Water Boatmen are aquatic bug members of the Corixidae family. They are mostly plant-eating insects but also eat algae and other small aquatic organisms. Some are predaceous and feed on mosquito larvae and other small aquatic animals. In turn, boatmen are important prey for many larger aquatic animals.
Water boatmen have elongated oval bodies and can grow to about 12mm long. They have broad heads with large eyes, short flat front legs and long skinny middle legs, but are most recognizable by their oar like hind legs.
The Boatman inhabits ponds and slow moving streams, where they swim right side up near the bottom. Similar to the back swimmer, they swim with two long legs that look like oars. There are approximately 525 species known worldwide, 132 in North America alone.
Water Boatman Behavior:
Water Boatmen have a one year life cycle and two stages of development – nymph and adult. In both stages the water boatman are near identical except that the adults have wings and the nymphs do not. Nymphs develop through five growth stages, or instars, and have incomplete metamorphosis. Both the nymph and adult boatman live in the shallows up to 6 feet, preferring weedy areas for cover.
Water Boatmen have no gills so must frequently swim to the surface to grab a bubble of air and swim back down where they survive by drawing oxygen from the bubble while they are underwater. To accomplish this they use their strong paddle like hind legs like oars to carry the bubble on their body surface or under their wings, which not surprisingly makes for quick but erratic swimming.The bubble often gives the boatman a very shiny appearance, a trait that should not be over looked by fly fishermen.
Water boatmen are very common in most trout waters and available to fish year round. However, they are largely ignored by trout except during their mating frenzy in the early spring at or near ice off, and again in the late fall during their migratory flights. Trout will also feed on them when forage for other insects is scarce.
Water boatman mate in early spring, around ice off, with erratic behavior around the surface of the lake. In the fall, around the first frosts, they fly off on a migratory flight dispersing themselves to other waters. At the end of their flight they splash down like rain into any part of a lake, stunned for a few seconds they recover and swim off to the safety of the shallows. It is during these times that the boatman has the trouts full attention, and the observant fly fisher focusing on this aquatic bug now will reap the rewards.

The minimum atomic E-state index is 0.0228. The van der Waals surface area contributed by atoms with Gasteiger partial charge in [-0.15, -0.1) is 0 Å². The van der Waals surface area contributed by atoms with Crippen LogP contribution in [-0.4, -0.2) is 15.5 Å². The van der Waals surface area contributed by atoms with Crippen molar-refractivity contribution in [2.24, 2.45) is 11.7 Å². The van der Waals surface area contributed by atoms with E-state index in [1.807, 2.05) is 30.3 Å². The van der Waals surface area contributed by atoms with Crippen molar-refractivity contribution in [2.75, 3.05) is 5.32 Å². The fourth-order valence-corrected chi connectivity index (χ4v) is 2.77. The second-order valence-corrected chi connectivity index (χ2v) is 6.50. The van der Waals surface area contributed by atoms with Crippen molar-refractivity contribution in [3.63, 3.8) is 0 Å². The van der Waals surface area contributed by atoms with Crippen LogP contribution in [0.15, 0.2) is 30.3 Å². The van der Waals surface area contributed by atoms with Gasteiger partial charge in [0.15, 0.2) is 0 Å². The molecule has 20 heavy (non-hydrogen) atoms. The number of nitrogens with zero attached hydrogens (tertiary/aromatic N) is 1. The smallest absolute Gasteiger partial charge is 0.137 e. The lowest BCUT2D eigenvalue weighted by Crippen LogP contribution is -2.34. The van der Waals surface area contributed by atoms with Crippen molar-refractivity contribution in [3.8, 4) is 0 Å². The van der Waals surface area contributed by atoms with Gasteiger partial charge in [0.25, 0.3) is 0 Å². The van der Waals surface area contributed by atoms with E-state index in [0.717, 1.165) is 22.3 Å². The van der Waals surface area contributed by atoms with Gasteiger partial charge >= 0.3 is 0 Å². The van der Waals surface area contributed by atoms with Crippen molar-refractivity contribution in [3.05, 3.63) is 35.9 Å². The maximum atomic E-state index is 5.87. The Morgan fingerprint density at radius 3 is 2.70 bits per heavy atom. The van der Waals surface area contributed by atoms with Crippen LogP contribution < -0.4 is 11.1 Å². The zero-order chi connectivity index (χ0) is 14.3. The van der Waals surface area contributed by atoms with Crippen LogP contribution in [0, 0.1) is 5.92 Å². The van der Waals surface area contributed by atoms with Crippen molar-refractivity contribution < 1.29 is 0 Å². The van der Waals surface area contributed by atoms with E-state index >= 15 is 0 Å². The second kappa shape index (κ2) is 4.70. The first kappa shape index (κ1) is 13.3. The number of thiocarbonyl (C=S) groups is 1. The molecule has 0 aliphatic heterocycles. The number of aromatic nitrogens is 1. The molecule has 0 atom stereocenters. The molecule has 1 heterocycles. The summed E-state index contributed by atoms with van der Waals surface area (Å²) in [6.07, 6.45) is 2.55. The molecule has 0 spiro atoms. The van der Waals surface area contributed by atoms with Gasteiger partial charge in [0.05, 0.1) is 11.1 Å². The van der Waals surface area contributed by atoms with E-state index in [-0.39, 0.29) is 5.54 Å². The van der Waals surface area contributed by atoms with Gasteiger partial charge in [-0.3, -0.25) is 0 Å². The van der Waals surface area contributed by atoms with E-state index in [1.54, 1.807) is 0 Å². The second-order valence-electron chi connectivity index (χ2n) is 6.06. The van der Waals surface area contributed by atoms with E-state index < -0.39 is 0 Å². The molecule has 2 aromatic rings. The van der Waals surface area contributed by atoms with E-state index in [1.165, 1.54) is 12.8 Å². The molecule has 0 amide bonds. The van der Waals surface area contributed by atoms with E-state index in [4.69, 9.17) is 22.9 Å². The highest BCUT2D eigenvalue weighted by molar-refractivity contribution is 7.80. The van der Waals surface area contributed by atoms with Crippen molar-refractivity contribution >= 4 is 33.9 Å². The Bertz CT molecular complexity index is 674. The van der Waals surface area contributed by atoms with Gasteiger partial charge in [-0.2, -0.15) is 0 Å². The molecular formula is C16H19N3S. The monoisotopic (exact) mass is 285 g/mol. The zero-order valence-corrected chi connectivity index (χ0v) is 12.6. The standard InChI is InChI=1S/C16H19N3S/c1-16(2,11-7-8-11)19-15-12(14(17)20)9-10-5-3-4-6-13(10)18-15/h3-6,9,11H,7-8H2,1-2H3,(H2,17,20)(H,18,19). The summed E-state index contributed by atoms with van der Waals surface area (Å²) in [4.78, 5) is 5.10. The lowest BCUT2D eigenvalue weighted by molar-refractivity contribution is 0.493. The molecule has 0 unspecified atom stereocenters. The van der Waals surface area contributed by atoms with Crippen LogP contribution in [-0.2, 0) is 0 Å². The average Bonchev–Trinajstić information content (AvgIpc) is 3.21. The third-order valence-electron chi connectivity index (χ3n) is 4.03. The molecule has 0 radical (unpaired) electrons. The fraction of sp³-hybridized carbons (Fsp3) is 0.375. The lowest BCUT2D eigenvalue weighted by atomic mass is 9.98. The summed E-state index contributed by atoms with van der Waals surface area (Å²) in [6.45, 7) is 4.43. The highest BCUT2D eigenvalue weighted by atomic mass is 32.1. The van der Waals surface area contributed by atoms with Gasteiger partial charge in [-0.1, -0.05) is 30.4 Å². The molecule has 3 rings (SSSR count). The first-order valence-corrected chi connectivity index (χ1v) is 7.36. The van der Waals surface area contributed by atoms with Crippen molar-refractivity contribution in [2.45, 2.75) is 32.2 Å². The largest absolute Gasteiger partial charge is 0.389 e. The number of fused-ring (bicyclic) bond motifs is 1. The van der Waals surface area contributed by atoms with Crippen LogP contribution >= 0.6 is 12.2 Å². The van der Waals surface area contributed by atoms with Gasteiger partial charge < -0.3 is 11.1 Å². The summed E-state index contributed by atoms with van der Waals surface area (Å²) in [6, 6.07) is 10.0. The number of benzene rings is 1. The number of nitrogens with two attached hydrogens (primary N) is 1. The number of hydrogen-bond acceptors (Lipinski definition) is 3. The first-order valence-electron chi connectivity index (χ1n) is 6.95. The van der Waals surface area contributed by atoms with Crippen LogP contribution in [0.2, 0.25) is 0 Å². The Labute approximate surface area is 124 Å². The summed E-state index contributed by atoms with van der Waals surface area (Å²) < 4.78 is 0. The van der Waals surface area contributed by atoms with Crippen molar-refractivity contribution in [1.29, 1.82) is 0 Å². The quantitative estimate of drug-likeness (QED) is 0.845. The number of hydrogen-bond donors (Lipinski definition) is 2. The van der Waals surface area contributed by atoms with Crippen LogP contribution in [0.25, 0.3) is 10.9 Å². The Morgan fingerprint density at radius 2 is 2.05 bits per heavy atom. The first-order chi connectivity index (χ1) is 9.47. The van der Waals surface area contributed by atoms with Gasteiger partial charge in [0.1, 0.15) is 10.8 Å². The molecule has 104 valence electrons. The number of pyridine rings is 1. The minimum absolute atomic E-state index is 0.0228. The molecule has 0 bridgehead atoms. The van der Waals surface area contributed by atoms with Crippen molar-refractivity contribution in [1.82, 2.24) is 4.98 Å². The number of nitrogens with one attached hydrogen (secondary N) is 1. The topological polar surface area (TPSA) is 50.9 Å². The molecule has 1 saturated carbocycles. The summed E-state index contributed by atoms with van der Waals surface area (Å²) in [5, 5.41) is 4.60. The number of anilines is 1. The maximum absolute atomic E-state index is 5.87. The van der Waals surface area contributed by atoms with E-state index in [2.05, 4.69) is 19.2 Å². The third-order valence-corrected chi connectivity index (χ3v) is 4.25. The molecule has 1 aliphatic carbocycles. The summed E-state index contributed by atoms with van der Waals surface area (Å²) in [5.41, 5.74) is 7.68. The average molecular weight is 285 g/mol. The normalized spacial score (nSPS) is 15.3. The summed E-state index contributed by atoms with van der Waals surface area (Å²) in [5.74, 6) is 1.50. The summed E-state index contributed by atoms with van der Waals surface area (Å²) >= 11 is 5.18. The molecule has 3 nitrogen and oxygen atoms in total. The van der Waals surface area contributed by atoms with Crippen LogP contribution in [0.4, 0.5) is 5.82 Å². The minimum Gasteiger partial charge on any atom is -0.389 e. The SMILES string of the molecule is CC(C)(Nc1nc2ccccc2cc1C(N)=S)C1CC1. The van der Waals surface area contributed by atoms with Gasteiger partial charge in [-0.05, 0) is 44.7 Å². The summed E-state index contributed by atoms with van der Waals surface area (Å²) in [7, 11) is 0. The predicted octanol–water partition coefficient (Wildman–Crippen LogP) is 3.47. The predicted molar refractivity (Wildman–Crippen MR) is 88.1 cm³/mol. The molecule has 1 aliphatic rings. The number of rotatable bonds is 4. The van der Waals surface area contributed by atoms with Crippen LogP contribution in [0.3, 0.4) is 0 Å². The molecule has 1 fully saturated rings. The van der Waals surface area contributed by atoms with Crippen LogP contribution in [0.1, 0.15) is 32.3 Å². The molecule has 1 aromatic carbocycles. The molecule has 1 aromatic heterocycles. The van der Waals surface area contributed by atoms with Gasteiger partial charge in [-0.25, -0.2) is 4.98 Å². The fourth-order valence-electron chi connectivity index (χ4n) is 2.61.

Water boatmen are sometimes confused with back swimmers, which are generally larger bugs that swim upside down and, unlike the water boatmen, can deliver a painful bite.
Floating Line: Use a floating line with a short leader/tippet in shallows to 6 feet with a tippet size between 4x to 6x. To present below the surface use a sinking dressing, sinking tippet or weighted fly.
Attach enough tippet to allow the fly to reach the lake bottom, cast to the shallows, let it settle and retrieve to imitate a boatman rising to the surface. Move the fly along in quick jerks of 2-4 inches per second. Pause every 5 to 10 jerks for 2 to 3 seconds and repeat. During their migratory flight crashes, the boatman becomes momentarily stunned before swimming off. When this behavior is observed, Cast to rising fish, pause a few seconds and then retrieve.
Sinking Line: Use a slow sinking line, type I or II, with a short leader and tippet of 4x to 6x.
To imitate the the swim back down with an air bubble, dress the fly, leader and even a few feet of the wet line with floatant. Cast to where you suspect fish to be, let the undressed portion of the line sink until it begins to pull the fly under, and then retrieve with short jerks to imitate the fly struggling back down with a bubble of air. Pausing every 5 to 10 jerks will cause the fly to float back towards the surface further imitating it’s struggle with the air bubble.The boatman is most vulnerable just after it picks up a bubble of air so be ready as trout usually strike the fly near the surface on or at the on it’s way back down.
Flies To Use:
Corixid, boatman and back swimmer patters. Size 10 – 16 in shades of black, brown, tan and green. Keep in mind that the underside of the boatman is usually a lighter shade of its backside and don’t forget about the air bubble!
Here’s some of the boatman patterns that we use:
And here’s some of our step by step’s on how to tie them:
……. fly patterns coming soon!
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